The project basically started back in August 2014, when I created a Google Form to help me and my wife to easily log in the data.
The data was gathered by manually reading the display of the watt-meter I already had in my gadgetset:
The project was working perfectly. We were logging in the reading after every wash, zero the meter out and switch plugging in the dryer, let it do the drying circle and then log the reading in again. Life was good! After a couple of months, we already had a good picture of how we use those two appliances.
And then disaster… the meter’s display stopped functioning 😦
We had to bring the project back to working condition though. Our usage pattern was about to change (a newborn child was just around the corner!) and the meter would help us re-optimize. I did replace the meter, going a step further this time:
Yeap, I went wireless! I chose to pick up these 433MHz power monitors (with their including display unit) as I saw the opportunity to move away from the manual gathering of the readings and perhaps manage to do that automatically, using some form of receiver. A nice detail: the package already had 2 independent monitoring sockets included, so there was no need to switch which appliance was plugged it anymore.
And then reality kicked in… The baby joined us and every project of mine was put on hold, including resuming the consumption monitoring procedure. The baby arriving meant all our brainpower was focused on its well-being; we didn’t have the patience to put in the extra work of gathering the readings anymore!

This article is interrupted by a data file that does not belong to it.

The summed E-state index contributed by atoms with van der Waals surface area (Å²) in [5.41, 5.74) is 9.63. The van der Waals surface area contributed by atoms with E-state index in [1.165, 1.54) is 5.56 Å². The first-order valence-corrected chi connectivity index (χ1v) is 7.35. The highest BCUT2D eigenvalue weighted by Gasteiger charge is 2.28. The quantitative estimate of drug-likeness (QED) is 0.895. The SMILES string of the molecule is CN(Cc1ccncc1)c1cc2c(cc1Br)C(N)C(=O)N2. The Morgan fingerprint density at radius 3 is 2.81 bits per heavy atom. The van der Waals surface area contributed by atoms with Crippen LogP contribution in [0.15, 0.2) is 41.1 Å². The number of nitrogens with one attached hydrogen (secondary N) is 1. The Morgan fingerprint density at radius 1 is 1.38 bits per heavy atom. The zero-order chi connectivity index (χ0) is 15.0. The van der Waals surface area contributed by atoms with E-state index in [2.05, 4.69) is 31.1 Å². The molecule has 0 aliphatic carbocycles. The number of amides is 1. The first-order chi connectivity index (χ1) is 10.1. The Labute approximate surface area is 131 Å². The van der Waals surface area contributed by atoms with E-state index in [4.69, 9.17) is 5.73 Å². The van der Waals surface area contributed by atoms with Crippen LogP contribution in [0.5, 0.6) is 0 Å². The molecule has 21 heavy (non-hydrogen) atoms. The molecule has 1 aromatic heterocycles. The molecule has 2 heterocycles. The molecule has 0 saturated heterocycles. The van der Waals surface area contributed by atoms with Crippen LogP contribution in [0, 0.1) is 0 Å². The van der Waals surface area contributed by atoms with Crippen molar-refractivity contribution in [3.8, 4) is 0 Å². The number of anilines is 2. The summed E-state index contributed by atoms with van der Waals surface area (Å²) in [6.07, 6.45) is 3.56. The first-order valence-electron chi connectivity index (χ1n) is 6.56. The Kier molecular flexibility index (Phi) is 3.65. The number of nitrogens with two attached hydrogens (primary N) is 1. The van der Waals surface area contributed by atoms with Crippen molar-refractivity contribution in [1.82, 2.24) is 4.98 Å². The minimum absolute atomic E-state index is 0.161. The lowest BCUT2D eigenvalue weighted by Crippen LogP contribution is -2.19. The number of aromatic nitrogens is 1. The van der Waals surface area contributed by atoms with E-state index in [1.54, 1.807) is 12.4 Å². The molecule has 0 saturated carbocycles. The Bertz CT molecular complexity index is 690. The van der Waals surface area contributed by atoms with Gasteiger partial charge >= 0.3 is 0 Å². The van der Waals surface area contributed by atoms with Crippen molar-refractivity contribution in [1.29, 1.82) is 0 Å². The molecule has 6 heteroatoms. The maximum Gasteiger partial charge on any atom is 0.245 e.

A new solution had to be put in place, and the plausible alternative I could think of was to try that idea and do the data gathering automatically.
Stop thinking; start doing
So, here’s the plan:
Use my RaspberryPi, the nice chips of which are only collecting dust and cosmic radiation at the moment
Get a 433MHz receiver
Manage to pick up the signals emitted by the 2 watt-meters
The dongle is marketed as a DVB-T TV tuner but with Software Defined Radio (SDR) capabilities. The preliminary research I did showed that I will probably be able to setup the raspi to use the dongle and “wire” it through some software packages to decode the signals. Let’s see. This is me, trying to move the project one step further, even if that step will be an experiment.
In the short time with it, I only had partial success picking up the energy monitor sensor values. Some signal seems to picked up but can’t decode and ectract the values just yet. But, I did managed to have quite some fun with the RF temperature sensors I have lying around!
Here’s a nice shot of a little page I’ve put up, showing the temperature history at my balcony:
Here’s the basic architecture of the setup:
The DVB dongle is plugged into a RasperryPi
The Raspi is connected to my LAN and runs the rtl_433 utility, modified by me to be able to decode the values of each sensor
When picked up, the temperature value gets submitted to a Google form, storing the value in a Google Sheet
In the Sheet, the history of temperatures is displayed on a chart
Bonus action: upon submitting a new value, a script in the Sheet sends an email to ifttt.com, activating a recipe that tweets the value! Check out the Twitter feed! The feed is rate-limited to roughly 1 tweet every 30mins.
I’ll go into more detail in some future posts, stay tuned 😉